When I was nine, I asked my mother to let me wear a long dress and a veil to school. I loved princesses and fairy tales and wanted to wear the clothes because I thought they looked cool. How can you be sure that this little girl's interest in her long dress and pretty veil is not just the same thing, combined with every little girl's wish to please her father? Once you allow her to start dressing like that because she is "Muslim" when her mother is not, you and he and his community put pressure on her to stay "Muslim", thus being consigned to a markedly incurious culture at least as it is today, which, to put it mildly, does not tolerate questioning of the faith nor treat women as equals– in THIS world, anyway, and judging by real-world results, such as the fact that the countries with the lowest level of education for women and the highest rates of death in childbirth are Muslim, or the fact that a majority of the top ten countries where "sex" is googled the most are "Muslim," or the fact that in the Koran itself women whose husbands say "I divorce you" three times are to lose their children, and girls are legally allowed to be married at nine.( Of course modern Muslims say these unfortunate facts are not because of Islam; this is the same argument as when Communists used to say that pure Communism didn't exist anywhere and so it wasn't fair to judge Communist countries on the facts.) I don't blame Muslims for defending their religion, because they are stuck with it– the Koran itself says that Muslims who stop believing in Islam are to be killed. But you, this child's mother, are not a Muslim and it seems wrong of you to decide for her at such an early age that she should belong to a religion that she would not be allowed (in Islamic countries) to leave or even question.

    The modesty argument is the second problem (and by the way, since Muslims believe that women have more sexual desire than men, why is it that men don't have to cover their heads and faces to avoid arousing women?). In the U.S.A., dressing as your little girl does is anything but modest. How is making everyone stare at you modest? If modesty were the point, a simple modesty in dress would suffice. The fact that the little girl wants to dress up should be the giveaway. What little girl doesn't?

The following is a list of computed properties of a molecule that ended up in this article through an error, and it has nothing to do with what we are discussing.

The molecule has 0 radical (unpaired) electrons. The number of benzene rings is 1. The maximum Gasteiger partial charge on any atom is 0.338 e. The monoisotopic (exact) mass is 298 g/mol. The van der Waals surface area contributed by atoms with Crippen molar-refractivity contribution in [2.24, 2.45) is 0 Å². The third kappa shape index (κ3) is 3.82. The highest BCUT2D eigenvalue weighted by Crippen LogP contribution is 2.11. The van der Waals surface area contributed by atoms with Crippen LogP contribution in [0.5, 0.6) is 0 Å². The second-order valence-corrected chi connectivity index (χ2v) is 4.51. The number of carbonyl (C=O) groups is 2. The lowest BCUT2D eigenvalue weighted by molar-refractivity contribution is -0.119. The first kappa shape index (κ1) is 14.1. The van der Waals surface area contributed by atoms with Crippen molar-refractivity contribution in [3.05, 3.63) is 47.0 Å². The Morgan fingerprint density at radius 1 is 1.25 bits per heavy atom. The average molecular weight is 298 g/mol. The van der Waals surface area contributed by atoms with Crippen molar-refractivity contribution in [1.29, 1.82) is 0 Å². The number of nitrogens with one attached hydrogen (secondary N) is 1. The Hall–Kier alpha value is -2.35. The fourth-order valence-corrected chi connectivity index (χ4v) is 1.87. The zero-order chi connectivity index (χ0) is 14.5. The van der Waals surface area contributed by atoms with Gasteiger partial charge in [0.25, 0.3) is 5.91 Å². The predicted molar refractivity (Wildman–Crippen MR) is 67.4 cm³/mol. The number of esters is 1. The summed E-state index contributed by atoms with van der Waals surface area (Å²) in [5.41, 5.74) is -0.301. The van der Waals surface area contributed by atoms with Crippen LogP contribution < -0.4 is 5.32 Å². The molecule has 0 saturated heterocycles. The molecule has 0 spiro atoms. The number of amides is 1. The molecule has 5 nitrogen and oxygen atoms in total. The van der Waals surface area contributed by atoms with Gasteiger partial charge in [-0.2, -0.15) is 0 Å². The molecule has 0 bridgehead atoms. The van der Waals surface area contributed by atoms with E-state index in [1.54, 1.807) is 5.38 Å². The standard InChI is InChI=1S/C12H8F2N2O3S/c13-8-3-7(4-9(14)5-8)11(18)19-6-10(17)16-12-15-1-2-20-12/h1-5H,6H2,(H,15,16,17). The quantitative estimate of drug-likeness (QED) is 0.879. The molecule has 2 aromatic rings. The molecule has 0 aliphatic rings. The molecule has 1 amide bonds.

August 5, 2010 at 4:03 am |
  5. Sue85

    God bless your beautiful girl. I really enjoyed this article. What's very captivating is that your child found wisdom at a very early age.. She will be shielded by god from heat, cold, unwanted looks and anything that could make her uncomfortable. And that's for the many who disagree with the headscarf because of hot weather. Her will is stronger than what surrounds her & That's the beauty of her choice. Covering the body and being conservative is not only in islam religion. The nuns cover the same way.
    Being covered is not only for you, It's for others too so they don't commit a sin and discourage impure thoughts. Good for you two! Live. Love & careless of what people think no matter where you are in the world..

    July 29, 2010 at 1:34 pm |
  6. lara

    one does not have to choose from one extreme to the other. Moderation is the key.

    June 10, 2010 at 5:04 pm |
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The CNN Belief Blog covers the faith angles of the day's biggest stories, from breaking news to politics to entertainment, fostering a global conversation about the role of religion and belief in readers' lives. It's edited by CNN's Daniel Burke with contributions from Eric Marrapodi and CNN's worldwide news gathering team.